Los Angeles Discrimination Attorneys
Serving clients throughout California
Many employers wrongfully terminate employees because of their race, religion, disability, age or gender. Such discharges are against California and federal law.
Discrimination can be defined as taking action against a person based on the group to which that person belongs rather than on individual merit. Discrimination takes many forms. Whether racial, age, disability, religious or sexual, discrimination in employment is illegal in California.
You cannot be fired from a job because of your
- Sex (gender)
- Sexual Orientation (sexual preference)
- Gender Identity & Expression
- National Origin
- Military Service
- Immigration Status
- Marital Status
- Union Activities
- Family and Medical Leaves of Absence
- Medical Condition
These are protected categories or classes under the law. Employees who are fired for objecting to discrimination may bring claims of retaliation against their employer. This is true even if the employee cannot prove the underlying discrimination claim.
Contact us online or call (877) 242-7034 for a free initial consultation. Hablamos Español (877) 452-0078.
Types Of Discrimination Cases we handle
Unlawful Discriminatory Acts
In addition to discriminatory terminations, the following discriminatory acts are unlawful:
- compensation, assignment, or classification of employees;
- transfer, promotion, layoff, or recall;
- job advertisements;
- use of company facilities;
- training and apprenticeship programs;
- fringe benefits;
- pay, retirement plans, and disability leave; or
- other terms and conditions of employment
A discriminatory termination can be proven by direct and indirect evidence. Direct evidence may come in the form of discriminatory comments such as:
- “She’s too old to work here” (age discrimination)
- “This is a man’s job” (gender discrimination)
- “I need a white guy for the promotion” (race discrimination)
- “Our workers from south of the border are just plain lazy” (national origin discrimination)
- “Only Koreans need apply” (national origin discrimination)
- “You can’t teach an old dog new tricks” (age discrimination)
- Referring to a female employee as a “bitch” (sex discrimination)
- “I just know that she’ll start slacking off now that she’s pregnant” (pregnancy discrimination)
Indirect evidence – also known as circumstantial evidence – may come in the form of:
- High numbers of employees of a specific race being terminated (statistical evidence)
- Termination of an employee for a false reason (pretext)
- Discharge of a long term employee soon after the employer learns of the employee’s membership in a protected class that may not have been evident earlier in the employment relationship (common in disability, sexual orientation, and religious discrimination claims)
- Harassment of employees of a particular race, ethnicity, age or gender
Victims of discrimination at work should consider the following action to stop or address the discrimination:
- Save evidence of the discrimination (photos, email or test messages, etc.)
- Document the discrimination (time, date, witnesses, details)
- Bring it to the attention of a supervisor, manager or human resources representative
- Request that the employer take action against the discriminating employee or supervisor
- Consult with an attorney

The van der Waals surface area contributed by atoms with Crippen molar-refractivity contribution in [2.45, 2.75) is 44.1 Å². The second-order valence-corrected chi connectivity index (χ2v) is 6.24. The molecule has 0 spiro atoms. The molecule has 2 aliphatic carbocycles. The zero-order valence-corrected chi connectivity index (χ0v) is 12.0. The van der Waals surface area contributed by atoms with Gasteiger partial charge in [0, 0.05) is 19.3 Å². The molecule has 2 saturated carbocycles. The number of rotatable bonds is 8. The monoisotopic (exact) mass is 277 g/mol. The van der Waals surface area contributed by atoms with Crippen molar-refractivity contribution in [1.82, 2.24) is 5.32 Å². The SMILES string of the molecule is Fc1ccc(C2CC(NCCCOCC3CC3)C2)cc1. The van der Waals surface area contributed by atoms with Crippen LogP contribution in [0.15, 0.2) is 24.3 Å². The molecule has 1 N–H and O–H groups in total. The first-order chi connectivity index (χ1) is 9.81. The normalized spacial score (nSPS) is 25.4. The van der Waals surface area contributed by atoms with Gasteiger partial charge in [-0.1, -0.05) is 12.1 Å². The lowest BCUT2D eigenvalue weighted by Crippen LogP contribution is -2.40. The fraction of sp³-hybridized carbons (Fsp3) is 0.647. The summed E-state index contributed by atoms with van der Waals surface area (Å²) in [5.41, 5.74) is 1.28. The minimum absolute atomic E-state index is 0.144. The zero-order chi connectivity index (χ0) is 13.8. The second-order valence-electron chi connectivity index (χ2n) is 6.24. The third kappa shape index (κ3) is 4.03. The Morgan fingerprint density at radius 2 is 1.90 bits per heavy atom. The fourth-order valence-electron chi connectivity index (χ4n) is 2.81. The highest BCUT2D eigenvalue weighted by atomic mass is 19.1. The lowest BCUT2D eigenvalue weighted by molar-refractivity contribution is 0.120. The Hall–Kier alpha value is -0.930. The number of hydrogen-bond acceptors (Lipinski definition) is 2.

What Do You Have to Do Before Filing a Lawsuit'?
Proving in court that a termination was discriminatory is often very difficult. Direct evidence of discrimination is generally hard to come by. Most people (even the worst bigots) are careful enough at work not expressly state their discriminatory feelings. An attorney with substantial experience litigating discrimination claims will likely be necessary to locate evidence of discrimination.
In California, a victim of discrimination must complain to the California Department of Fair Employment and Housing (DFEH) or the United States Equal Employment Opportunity Commission (EEOC) before bringing a lawsuit. It is important that you consult with a legal professional before taking action because strict deadlines and pleading rules apply to such claims. Generally, a victim of discrimination must complain to the DFEH within one year of the discriminatory act. In cases of wrongful termination, the victim must bring his DFEH complaint of discrimination within one year of the discharge decision. Under the federal discrimination laws, a complaint to the EEOC must usually be made within 90 days. Federal government employees are subject to different complaint procedures that require an internal complaint before a discrimination complaint to the EEOC is made.
If you suffered workplace discrimination, you may be entitled to substantial monetary compensation and other remedies from your employer. A victim of a discriminatory firing can sue for her emotional distress, humiliation, past and future lost wages, punitive damages, attorney fees and costs. Because the prevailing plaintiff in a discrimination lawsuit can recovery her attorney fees and costs from her employer, discrimination and wrongful termination attorneys will usually accept such cases on a straight “contingency” basis (no recovery = no fee to the attorney).
For more information on the laws against discrimination, check out the following laws:
- The California Fair Employment and Housing Act (FEHA)
- Title VII of the Civil Rights Act of 1964 (Title VII)
- The Age Discrimination in Employment Act (ADEA)
- The Family and Medical Leave Act (FMLA)
- The Americans With Disabilities Act (ADA)
- The Equal Pay Act (EPA)
- The Civil Rights Act of 1991
- The Rehabilitation Act
- Genetic Information Nondiscrimination Act of 2008 (GINA)